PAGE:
In January, Japan recorded its largest current account deficit in history, as a combination of the global slowdown and China’s Lunar New Year holidays hampered the country’s ability to earn money through trade.
The trade balance, which is part of the current account, also reached a record low.
The current account deficit, at 1.98 trillion yen ($14.43 billion), was more than double the 818.4 billion yen median market forecast. It was the largest on record, according to the government, which released the figures on Wednesday.
According to Ministry of Finance data, Japan’s current account balance fell for the second month in a row in January, highlighting the country’s waning strength in international trade.
However, the primary income balance, another component of the current account, increased by 350 billion yen year on year to a 2.29 trillion yen surplus in January, owing to interest earned on foreign securities investments.
This reflected the country’s trend of earning income from capital parked abroad rather than sales of goods and services.
According to the statistics, the trade deficit of 3.18 trillion yen was the largest since relevant data became available in 1996.
The dollar rose to 137.49 yen, its highest level since mid-December, as a result of the data. This fueled a dollar rally fueled by Federal Reserve Chairman Jerome Powell’s reaffirmation on Tuesday of the Fed’s determination to reduce inflation to its 2% target rate.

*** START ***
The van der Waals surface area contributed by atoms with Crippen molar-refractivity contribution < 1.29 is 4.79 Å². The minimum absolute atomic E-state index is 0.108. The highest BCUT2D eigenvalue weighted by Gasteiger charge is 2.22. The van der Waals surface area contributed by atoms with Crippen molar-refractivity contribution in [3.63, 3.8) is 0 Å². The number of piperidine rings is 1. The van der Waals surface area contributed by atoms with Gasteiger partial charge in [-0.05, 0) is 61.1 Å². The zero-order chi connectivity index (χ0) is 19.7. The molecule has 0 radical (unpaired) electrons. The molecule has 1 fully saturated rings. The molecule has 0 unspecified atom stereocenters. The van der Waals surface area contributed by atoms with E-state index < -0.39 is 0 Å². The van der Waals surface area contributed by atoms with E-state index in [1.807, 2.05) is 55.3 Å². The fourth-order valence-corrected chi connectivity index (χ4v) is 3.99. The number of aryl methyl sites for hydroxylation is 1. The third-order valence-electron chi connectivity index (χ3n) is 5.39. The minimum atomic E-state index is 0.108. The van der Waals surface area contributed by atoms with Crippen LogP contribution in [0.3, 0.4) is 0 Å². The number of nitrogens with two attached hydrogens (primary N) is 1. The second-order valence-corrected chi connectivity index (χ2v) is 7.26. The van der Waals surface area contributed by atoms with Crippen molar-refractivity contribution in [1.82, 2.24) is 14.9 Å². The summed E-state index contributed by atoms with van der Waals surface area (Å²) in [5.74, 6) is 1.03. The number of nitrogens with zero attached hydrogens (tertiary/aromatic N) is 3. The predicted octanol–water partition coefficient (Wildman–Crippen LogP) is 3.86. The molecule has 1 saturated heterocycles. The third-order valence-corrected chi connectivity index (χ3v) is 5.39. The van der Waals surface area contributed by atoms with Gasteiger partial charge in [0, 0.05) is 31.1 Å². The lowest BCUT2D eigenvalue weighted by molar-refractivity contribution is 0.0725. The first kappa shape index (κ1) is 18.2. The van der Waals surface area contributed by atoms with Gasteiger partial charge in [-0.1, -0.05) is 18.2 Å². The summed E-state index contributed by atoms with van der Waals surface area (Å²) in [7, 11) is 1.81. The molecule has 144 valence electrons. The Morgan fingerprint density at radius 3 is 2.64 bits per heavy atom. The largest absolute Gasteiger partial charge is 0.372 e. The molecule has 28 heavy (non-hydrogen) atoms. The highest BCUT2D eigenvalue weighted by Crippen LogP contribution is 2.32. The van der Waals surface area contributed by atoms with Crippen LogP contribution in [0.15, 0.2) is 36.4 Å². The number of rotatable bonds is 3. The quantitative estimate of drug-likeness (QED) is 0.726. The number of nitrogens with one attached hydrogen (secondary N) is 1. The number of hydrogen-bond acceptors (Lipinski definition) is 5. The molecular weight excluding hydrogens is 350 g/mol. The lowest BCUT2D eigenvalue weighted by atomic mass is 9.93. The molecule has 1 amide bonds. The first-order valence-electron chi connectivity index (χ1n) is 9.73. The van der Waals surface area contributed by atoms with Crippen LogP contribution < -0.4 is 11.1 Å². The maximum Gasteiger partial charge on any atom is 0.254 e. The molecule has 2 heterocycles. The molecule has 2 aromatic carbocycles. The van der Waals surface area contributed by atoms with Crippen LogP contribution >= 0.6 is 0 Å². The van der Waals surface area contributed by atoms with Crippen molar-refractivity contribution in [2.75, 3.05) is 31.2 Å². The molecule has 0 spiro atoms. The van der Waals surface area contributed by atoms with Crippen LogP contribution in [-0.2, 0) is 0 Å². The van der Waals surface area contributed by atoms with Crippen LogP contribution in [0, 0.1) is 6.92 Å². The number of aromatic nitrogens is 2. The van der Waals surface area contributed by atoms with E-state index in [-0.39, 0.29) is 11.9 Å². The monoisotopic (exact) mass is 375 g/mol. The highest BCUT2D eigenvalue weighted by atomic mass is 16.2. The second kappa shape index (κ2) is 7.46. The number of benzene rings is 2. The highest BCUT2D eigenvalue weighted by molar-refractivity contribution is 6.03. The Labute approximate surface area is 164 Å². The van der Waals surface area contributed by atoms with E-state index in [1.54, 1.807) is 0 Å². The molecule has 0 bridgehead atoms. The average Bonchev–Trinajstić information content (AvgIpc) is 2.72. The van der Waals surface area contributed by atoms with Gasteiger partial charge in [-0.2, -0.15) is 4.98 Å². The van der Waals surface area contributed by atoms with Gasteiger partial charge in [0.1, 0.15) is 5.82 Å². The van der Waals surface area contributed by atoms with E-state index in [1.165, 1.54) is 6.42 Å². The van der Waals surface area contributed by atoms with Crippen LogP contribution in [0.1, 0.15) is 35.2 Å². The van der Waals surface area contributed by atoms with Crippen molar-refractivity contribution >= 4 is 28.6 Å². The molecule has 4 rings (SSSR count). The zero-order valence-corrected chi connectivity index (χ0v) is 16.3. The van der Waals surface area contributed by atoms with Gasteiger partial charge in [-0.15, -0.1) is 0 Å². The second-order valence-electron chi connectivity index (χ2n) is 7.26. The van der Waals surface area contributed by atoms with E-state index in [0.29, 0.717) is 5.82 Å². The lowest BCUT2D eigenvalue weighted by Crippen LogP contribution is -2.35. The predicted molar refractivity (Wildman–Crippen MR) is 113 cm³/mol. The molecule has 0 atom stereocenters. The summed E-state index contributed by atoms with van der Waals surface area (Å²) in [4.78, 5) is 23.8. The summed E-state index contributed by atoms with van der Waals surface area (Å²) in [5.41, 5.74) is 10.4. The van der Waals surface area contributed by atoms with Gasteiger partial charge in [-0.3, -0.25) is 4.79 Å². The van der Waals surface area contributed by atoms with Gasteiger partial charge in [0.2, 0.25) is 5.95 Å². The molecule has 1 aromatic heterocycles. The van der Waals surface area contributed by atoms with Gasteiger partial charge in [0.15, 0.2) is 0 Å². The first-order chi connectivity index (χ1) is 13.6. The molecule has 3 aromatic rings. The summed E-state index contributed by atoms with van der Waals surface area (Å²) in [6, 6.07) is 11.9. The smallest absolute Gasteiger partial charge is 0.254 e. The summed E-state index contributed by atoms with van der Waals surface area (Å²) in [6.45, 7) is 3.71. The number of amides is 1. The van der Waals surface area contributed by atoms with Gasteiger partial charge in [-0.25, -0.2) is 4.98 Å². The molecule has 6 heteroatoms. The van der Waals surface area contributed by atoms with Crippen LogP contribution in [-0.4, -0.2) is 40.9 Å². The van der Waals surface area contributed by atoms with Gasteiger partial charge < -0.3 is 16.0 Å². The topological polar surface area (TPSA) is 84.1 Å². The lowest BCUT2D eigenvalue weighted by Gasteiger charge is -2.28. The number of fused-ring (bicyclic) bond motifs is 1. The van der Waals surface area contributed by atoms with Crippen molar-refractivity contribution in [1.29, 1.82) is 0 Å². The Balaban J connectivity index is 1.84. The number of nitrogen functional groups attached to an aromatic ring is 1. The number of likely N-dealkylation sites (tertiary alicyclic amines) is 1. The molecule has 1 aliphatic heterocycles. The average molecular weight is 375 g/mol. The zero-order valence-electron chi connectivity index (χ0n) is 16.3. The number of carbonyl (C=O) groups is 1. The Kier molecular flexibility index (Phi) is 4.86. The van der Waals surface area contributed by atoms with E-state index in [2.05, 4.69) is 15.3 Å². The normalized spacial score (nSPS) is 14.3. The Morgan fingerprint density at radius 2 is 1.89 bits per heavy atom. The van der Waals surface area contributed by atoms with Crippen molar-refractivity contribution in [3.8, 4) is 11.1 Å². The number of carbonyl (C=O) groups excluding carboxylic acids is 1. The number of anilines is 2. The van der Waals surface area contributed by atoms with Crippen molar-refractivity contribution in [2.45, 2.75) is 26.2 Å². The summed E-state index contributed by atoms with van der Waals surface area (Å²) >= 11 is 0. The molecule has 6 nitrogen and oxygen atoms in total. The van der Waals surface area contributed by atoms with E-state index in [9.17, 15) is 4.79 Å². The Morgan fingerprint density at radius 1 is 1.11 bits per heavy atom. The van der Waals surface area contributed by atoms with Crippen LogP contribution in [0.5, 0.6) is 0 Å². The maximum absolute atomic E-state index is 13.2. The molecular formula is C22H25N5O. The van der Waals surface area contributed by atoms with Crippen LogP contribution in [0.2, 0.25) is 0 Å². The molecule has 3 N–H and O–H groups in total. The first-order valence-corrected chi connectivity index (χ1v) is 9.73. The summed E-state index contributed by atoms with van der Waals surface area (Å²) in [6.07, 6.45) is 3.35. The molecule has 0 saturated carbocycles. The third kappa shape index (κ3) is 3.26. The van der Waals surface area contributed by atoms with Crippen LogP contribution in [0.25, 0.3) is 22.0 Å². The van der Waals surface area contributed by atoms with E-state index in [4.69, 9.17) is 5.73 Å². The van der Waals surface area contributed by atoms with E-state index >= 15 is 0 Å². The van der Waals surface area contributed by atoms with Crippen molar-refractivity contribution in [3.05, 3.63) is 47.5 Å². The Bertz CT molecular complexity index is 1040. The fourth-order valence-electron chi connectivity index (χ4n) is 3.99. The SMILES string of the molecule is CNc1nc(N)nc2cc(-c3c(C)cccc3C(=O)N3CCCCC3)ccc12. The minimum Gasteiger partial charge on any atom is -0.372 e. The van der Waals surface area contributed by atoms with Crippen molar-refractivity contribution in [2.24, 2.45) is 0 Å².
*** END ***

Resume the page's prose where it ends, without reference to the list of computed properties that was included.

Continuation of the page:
The current account data also emphasizes the pain that persistently high energy costs are inflicting on Japan’s economy, the world’s third largest, which is heavily reliant on imports of fuel and raw materials.
Exports suffered in January as foreign demand slowed, particularly in China, Japan’s largest trading partner, amid a global wave of monetary tightening aimed at containing inflation.
The Lunar New Year holidays in China, which temporarily reduce imports, occurred in January of this year. They were in February last year.
Japan’s January import bill was pushed higher by elevated prices of fuel and other commodities, partly a result of weakness of the yen and Russia’s invasion in Ukraine. This outweighed a smaller increase in exports.
Japan’s status as an export powerhouse has dwindled in recent years, owing in part to companies shifting much of their production overseas.
(Adapted from DailyStar.net)
Categories: Economy & Finance, Geopolitics, Regulations & Legal, Sustainability
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